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Investors can find smaller cash generative companies with strong dividend growth
Thursday 13 May 2021 Author: James Crux

The pandemic had a significant impact on the UK income space, with many companies forced to slash and cancel dividends to ensure they survived the crisis. It was the traditional large dividend paying sectors and companies that suffered some of the biggest cuts, with many larger companies using the crisis as an opportunity to reset  excessive payouts at more sustainable levels.

This means income managers are looking outside of their ‘usual suspects’ for dividend income and should mean small and mid cap income stocks will be highly prized.

These under the radar dividend payers could also be a good hunting ground for individual investors and we have run a screen targeting this part of the market. From the resulting list we have identified two smaller company income plays to buy.


Gervais Williams and Martin Turner manage The Diverse Income Trust (DIVI), a multi-cap portfolio able to select ‘the best stocks from an income and income growth perspective from across the UK market’.

They say the small cap income universe is ‘absolutely’ still underappreciated by investors. ‘The merits of smaller companies remain overlooked. This is reflected in low company valuations relative to prospects where Brexit has had a lagged impact.

‘We see this changing, helped by the resilience of many of the companies through Covid and renewed interest in the UK prompted vaccine progress. Collectively, smaller companies also remain overlooked for the stock and sector diversification benefits they bring a portfolio, avoiding income concentration and associated risk common in mainstream indices.’

‘Our process considers the prospects for underlying growth in revenue and cash flows and where the market has undervalued this potential. We look for strong balance sheets that provide optionality for growth and can withstand economic shocks.’

Also scouting for income further down the cap scale are Fraser Mackersie and Simon Moon, co-managers of the Unicorn UK Income (B9XQFY6) and Unicorn UK Ethical Income (BYQCS25) funds. Mackersie looks for ‘profitability, cash generation, low levels of debt’ and likes companies that are ‘in a very strong market position. They will be the biggest and the best in their space, even if it is might be quite an obscure, niche market’.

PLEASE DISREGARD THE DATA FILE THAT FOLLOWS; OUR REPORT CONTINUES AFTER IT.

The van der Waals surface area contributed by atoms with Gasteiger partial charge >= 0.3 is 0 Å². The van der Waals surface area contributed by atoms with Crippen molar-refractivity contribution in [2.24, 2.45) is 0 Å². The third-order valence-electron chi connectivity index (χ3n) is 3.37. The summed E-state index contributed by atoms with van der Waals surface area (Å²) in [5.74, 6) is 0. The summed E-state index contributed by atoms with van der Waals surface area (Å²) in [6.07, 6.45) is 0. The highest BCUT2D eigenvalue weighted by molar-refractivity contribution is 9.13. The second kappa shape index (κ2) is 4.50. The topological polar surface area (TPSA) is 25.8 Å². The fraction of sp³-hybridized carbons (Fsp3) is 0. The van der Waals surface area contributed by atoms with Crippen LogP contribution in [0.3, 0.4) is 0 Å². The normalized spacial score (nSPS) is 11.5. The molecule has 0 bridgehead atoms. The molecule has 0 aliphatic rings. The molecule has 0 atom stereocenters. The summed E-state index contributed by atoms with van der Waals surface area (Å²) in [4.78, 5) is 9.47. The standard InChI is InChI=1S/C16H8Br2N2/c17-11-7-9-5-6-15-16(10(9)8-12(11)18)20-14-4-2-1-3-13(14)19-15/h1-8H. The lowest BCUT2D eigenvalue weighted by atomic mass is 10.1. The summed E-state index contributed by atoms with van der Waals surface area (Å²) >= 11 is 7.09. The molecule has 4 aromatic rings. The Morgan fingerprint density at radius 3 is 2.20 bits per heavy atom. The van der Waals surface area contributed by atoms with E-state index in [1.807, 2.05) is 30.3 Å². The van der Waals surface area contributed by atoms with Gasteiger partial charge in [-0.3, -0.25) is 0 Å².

Unicorn UK Income’s holdings range from larger companies such as retailer B&M (BME), savings and retirement group Phoenix Holdings (PHNX) and property play LondonMetric (LMP) to much smaller dividend paying companies such as construction industry equipment maker Somero (SOM:AIM)), gifting and reward products company Appreciate (APP:AIM) and legal services consolidator Gateley (GTLY:AIM).


Mackersie insists the attractions of fishing for income in the small cap pond include the fact that ‘analysts’ coverage is lighter, so there are more mispriced opportunities. And from an income perspective, we think the quality of income is very good further down the market cap scale as well,’ he adds.

‘You see high levels of cover and very good long-term dividend track records.’

Brendan Gulston, co-manager of the LF Gresham House UK Multi Cap Income Fund (BYXVGS7), anticipates ‘a meaningful dividend recovery across the market, particularly for those with the flexibility to look across the market cap spectrum.

‘Among small and mid-cap companies, there are areas of the market that have strong visibility of earnings, which can underpin robust and resilient dividends.’

He looks for a combination of ‘long-term sustainable income streams and structural capital growth opportunities across the market cap spectrum.